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Jeb Bush Stumbles Over Position on Iraq War

Former Florida Governor Jeb Bush speaks at a Republican party dinner, May 13, 2015, in Las Vegas, Nevada.

Former Florida Governor Jeb Bush speaks at a Republican party dinner, May 13, 2015, in Las Vegas, Nevada.

Former Florida governor and expected presidential candidate Jeb Bush sought to end a political controversy Thursday over the Iraq war. Bush said at a town hall event in Tempe, Arizona, that faced with the decision today, he would not have launched the invasion of Iraq carried out by his brother, former President George W. Bush, in 2003.

"Knowing what we know now, I would not have engaged; I would have not gone into Iraq," Bush told the crowd.

Bush’s statement in Arizona was the latest attempt to put a controversy to rest that has dogged the former Florida governor for most of this week. Bush set off a political firestorm Monday when he was asked by anchor Megyn Kelly on Fox News about the Iraq war and the faulty intelligence used to justify it. “Knowing what we know now, would you have authorized the invasion?” asked Kelly.

“I would have and so would have Hillary Clinton, just to remind everybody, and so would have almost everybody that was confronted with the intelligence they got,” responded Bush.

Fumbled recovery

Bush later said he misheard the question and gave a different response during a town hall event in Reno, Nevada, two days later.

“What we ought to be focusing on is what are the lessons learned. There are two lessons learned on this. One is that if you are going to go to war, make sure that you have the best intelligence possible and the intelligence broke down. And, secondly, if you are going to do this, have a strategy of security and have a strategy to get out,” said Bush.

When pressed, Bush declined to answer directly what he would do today, adding it was a hypothetical question.

Rivals see opening

Bush’s varying answers on Iraq gave an opening to some of his rivals for the Republican nomination. Senators Ted Cruz of Texas, Rand Paul of Kentucky and Marco Rubio of Florida all said, given what they know now, they would not have launched an invasion. All three have officially announced their candidacies. Rubio spoke at a foreign policy event in New York. “If the intelligence had said Iraq does not have a weapon of mass destruction capability, I don’t believe President Bush would have authorized (it) to move forward,” said Rubio.

Analysts said that Bush hopes now to close out the controversy with his latest comments. But University of Virginia analyst Larry Sabato said he was surprised by what he called the Bush stumble on Iraq this week.

“The Iraq war was going to be very controversial for Jeb Bush regardless, but he has made it much worse for himself with a gigantic gaffe. It is inevitable that his foes in the Republican Party and if he makes it to the general (election), the Democrats will be using those soundbites in which he appears to endorse his brother’s actions in Iraq when even his brother, President George W. Bush, has indicated repeatedly that he wished that he hadn’t gone into Iraq.”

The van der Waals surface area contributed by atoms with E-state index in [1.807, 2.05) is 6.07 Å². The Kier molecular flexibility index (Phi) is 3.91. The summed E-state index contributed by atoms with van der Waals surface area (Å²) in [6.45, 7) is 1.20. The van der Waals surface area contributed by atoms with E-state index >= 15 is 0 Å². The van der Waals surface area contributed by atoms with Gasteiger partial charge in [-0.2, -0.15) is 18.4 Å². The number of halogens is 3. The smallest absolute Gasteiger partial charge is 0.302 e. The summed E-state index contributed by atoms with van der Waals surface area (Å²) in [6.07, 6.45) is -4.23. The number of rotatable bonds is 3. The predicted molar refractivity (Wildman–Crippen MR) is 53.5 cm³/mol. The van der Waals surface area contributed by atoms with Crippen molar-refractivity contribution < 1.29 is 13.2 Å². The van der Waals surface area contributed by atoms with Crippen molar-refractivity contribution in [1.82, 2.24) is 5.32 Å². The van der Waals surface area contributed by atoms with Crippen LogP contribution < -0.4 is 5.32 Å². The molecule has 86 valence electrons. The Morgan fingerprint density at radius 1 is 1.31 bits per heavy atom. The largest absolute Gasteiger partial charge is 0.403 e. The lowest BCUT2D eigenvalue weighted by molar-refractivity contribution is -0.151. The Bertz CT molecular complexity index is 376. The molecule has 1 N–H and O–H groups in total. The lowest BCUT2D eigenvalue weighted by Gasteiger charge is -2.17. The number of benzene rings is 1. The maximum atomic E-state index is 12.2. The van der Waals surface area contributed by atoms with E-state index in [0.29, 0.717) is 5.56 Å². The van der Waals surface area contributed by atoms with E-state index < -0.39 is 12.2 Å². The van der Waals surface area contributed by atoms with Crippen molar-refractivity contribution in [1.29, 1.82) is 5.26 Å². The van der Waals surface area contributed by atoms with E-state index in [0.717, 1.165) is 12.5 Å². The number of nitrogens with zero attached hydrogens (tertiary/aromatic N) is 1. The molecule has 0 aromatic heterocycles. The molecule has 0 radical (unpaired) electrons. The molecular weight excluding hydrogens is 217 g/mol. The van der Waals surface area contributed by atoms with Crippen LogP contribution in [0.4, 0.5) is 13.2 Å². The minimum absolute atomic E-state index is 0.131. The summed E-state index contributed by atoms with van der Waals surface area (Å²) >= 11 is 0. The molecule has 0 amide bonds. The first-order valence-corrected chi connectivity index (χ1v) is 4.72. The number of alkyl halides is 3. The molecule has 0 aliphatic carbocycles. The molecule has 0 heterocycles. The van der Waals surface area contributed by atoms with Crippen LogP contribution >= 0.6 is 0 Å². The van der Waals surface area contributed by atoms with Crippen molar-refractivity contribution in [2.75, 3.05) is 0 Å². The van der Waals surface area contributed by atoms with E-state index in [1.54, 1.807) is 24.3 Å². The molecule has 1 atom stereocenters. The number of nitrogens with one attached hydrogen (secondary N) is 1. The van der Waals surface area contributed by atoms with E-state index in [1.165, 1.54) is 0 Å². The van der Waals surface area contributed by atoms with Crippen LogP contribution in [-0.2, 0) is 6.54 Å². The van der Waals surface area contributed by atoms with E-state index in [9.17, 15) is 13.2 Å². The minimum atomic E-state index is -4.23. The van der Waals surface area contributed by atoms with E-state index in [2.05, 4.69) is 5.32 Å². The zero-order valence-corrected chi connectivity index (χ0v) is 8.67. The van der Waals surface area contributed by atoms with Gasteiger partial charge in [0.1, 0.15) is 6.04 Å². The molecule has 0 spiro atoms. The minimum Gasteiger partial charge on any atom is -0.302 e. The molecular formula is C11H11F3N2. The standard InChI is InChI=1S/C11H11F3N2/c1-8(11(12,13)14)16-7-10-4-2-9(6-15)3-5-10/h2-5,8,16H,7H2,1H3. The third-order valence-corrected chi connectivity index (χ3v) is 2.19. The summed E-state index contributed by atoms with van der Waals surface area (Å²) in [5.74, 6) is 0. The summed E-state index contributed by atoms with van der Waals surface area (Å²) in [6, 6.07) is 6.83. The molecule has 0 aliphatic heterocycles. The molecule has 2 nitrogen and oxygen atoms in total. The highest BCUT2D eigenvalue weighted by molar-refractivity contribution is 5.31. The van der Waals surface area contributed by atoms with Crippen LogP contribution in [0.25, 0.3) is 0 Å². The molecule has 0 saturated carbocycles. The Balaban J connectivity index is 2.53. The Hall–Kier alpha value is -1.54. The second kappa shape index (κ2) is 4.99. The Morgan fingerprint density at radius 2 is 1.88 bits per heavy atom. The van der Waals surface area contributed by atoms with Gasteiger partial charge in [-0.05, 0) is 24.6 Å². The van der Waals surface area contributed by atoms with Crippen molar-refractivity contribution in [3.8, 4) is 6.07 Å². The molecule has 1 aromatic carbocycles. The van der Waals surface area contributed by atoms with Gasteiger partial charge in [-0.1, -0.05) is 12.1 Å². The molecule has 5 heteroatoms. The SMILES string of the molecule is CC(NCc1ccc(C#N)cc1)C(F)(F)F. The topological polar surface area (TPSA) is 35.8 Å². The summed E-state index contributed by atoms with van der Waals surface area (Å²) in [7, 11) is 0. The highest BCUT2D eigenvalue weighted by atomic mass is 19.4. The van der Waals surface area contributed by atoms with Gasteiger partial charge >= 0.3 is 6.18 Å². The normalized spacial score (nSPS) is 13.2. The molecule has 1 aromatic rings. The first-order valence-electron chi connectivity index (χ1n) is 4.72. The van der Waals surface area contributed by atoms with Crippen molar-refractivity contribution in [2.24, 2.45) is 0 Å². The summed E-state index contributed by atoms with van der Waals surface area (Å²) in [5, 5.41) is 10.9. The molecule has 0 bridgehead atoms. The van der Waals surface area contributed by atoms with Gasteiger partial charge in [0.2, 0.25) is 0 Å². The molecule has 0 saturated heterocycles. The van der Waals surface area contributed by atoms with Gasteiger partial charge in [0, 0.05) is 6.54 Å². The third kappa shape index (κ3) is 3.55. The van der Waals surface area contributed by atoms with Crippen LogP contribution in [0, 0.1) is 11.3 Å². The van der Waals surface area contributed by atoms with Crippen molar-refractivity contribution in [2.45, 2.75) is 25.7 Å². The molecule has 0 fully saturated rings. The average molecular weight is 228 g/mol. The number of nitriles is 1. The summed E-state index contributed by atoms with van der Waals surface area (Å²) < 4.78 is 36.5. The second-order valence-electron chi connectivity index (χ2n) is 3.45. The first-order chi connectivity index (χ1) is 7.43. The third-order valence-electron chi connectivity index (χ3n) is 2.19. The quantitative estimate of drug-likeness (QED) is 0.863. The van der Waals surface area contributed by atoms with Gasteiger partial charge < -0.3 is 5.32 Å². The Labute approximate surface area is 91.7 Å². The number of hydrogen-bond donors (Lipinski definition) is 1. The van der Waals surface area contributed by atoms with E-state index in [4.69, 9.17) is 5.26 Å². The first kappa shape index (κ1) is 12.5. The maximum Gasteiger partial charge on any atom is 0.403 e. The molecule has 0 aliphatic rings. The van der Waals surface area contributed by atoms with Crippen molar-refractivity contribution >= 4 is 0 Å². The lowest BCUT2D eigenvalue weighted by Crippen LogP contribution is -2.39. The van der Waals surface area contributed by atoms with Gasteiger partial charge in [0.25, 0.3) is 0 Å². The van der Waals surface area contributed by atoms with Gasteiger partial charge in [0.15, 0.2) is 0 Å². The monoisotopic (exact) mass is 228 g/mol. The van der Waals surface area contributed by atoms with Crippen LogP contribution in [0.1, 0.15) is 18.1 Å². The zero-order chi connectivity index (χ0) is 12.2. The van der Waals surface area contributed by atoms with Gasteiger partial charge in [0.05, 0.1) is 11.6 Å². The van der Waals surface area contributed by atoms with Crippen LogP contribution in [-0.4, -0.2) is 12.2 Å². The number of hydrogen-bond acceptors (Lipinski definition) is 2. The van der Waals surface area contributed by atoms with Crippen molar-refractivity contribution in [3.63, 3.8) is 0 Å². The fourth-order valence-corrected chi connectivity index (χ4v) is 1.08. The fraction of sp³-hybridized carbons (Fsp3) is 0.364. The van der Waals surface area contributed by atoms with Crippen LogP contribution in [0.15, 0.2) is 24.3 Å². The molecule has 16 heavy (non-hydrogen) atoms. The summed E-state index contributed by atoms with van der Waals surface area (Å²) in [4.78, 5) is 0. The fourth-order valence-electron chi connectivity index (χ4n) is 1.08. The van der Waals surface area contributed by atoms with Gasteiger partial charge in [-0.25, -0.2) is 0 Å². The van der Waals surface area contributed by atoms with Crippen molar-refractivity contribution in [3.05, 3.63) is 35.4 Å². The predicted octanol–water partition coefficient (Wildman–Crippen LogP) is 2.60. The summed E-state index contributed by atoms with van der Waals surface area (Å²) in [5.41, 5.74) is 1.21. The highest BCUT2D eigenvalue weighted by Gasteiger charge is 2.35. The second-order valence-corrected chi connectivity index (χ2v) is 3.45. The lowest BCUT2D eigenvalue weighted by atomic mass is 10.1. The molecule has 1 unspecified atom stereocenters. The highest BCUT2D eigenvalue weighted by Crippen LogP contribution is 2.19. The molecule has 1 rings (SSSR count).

Still a top contender

Still, Sabato and many other analysts see Bush as a strong contender on the Republican side, along with Wisconsin Governor Scott Walker, Marco Rubio and former Arkansas governor Mike Huckabee.

Republican strategist Ford O’Connell predicts staying power for Bush.

“What we can say is that there will be certain names that are likely to hang around at least until the end, and Jeb Bush is one of them, as well as Wisconsin Governor Scott Walker,” said Republican strategist Ford O’Connell.

One conservative foreign policy advocate who will not be among the Republican presidential contenders in 2016 is the former U.S. ambassador to the United Nations, John Bolton. But Bolton told reporters in a conference call that he would try to ensure that the Republican contenders keep national security and foreign policy concerns front and center during the upcoming campaign.

“I am putting a marker down that I expect the Republican Party will remain the party of national security and that all of the candidates who may go forward are going to have to show that they are systematically and comprehensively addressing national security issues.”

Jeb Bush has raised millions of dollars for a possible campaign. His formal campaign announcement could come next month. Sabato said the latest controversy over Iraq will be encouraging to some of Bush’s rivals.

“It is pretty clear that Jeb Bush is not frightening anybody out of the race. There could be as many as 20 candidates and there probably will be about a dozen and it is obvious already that Jeb Bush is doing very poorly in Iowa and several of the other early states.”

The latest Fox News poll found Bush tied for the lead among Republican primary voters with 13 percent along with retired surgeon Ben Carson, who announced his campaign last week. Scott Walker came in at 11 percent followed by Mike Huckabee with ten percent, Marco Rubio at nine percent and Rand Paul at seven percent.

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    Jim Malone

    Jim Malone has served as VOA’s National correspondent covering U.S. elections and politics since 1995. Prior to that he was a VOA congressional correspondent and served as VOA’s East Africa Correspondent from 1986 to 1990. Jim began his VOA career with the English to Africa Service in 1983.

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